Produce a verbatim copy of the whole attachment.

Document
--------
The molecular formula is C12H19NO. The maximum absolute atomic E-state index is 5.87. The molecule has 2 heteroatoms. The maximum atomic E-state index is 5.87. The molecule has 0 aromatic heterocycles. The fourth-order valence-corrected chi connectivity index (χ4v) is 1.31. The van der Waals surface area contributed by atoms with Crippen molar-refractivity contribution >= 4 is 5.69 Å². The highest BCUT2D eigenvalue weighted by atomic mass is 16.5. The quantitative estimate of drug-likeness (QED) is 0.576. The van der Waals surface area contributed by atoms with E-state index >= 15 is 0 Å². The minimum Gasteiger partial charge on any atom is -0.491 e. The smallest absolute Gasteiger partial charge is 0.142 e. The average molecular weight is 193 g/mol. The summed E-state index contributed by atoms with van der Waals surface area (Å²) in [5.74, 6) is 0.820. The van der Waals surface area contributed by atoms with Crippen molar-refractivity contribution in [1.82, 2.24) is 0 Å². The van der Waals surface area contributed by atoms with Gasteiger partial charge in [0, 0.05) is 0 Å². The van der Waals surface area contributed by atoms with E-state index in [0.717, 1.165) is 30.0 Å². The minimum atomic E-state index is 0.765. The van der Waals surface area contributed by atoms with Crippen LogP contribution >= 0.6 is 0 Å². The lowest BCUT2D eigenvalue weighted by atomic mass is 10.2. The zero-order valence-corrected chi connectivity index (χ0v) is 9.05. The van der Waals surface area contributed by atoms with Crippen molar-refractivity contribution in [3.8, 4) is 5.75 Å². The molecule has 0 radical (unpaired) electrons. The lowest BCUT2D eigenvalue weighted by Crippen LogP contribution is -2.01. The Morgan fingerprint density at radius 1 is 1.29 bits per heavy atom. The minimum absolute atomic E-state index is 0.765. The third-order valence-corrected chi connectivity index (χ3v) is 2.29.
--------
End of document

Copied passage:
The molecular formula is C12H19NO. The maximum absolute atomic E-state index is 5.87. The molecule has 2 heteroatoms. The maximum atomic E-state index is 5.87. The molecule has 0 aromatic heterocycles. The fourth-order valence-corrected chi connectivity index (χ4v) is 1.31. The van der Waals surface area contributed by atoms with Crippen molar-refractivity contribution >= 4 is 5.69 Å². The highest BCUT2D eigenvalue weighted by atomic mass is 16.5. The quantitative estimate of drug-likeness (QED) is 0.576. The van der Waals surface area contributed by atoms with E-state index >= 15 is 0 Å². The minimum Gasteiger partial charge on any atom is -0.491 e. The smallest absolute Gasteiger partial charge is 0.142 e. The average molecular weight is 193 g/mol. The summed E-state index contributed by atoms with van der Waals surface area (Å²) in [5.74, 6) is 0.820. The van der Waals surface area contributed by atoms with Crippen molar-refractivity contribution in [1.82, 2.24) is 0 Å². The van der Waals surface area contributed by atoms with Gasteiger partial charge in [0, 0.05) is 0 Å². The van der Waals surface area contributed by atoms with E-state index in [0.717, 1.165) is 30.0 Å². The minimum atomic E-state index is 0.765. The van der Waals surface area contributed by atoms with Crippen LogP contribution >= 0.6 is 0 Å². The lowest BCUT2D eigenvalue weighted by atomic mass is 10.2. The zero-order valence-corrected chi connectivity index (χ0v) is 9.05. The van der Waals surface area contributed by atoms with Crippen molar-refractivity contribution in [3.8, 4) is 5.75 Å². The molecule has 0 radical (unpaired) electrons. The lowest BCUT2D eigenvalue weighted by Crippen LogP contribution is -2.01. The Morgan fingerprint density at radius 1 is 1.29 bits per heavy atom. The minimum absolute atomic E-state index is 0.765. The third-order valence-corrected chi connectivity index (χ3v) is 2.29.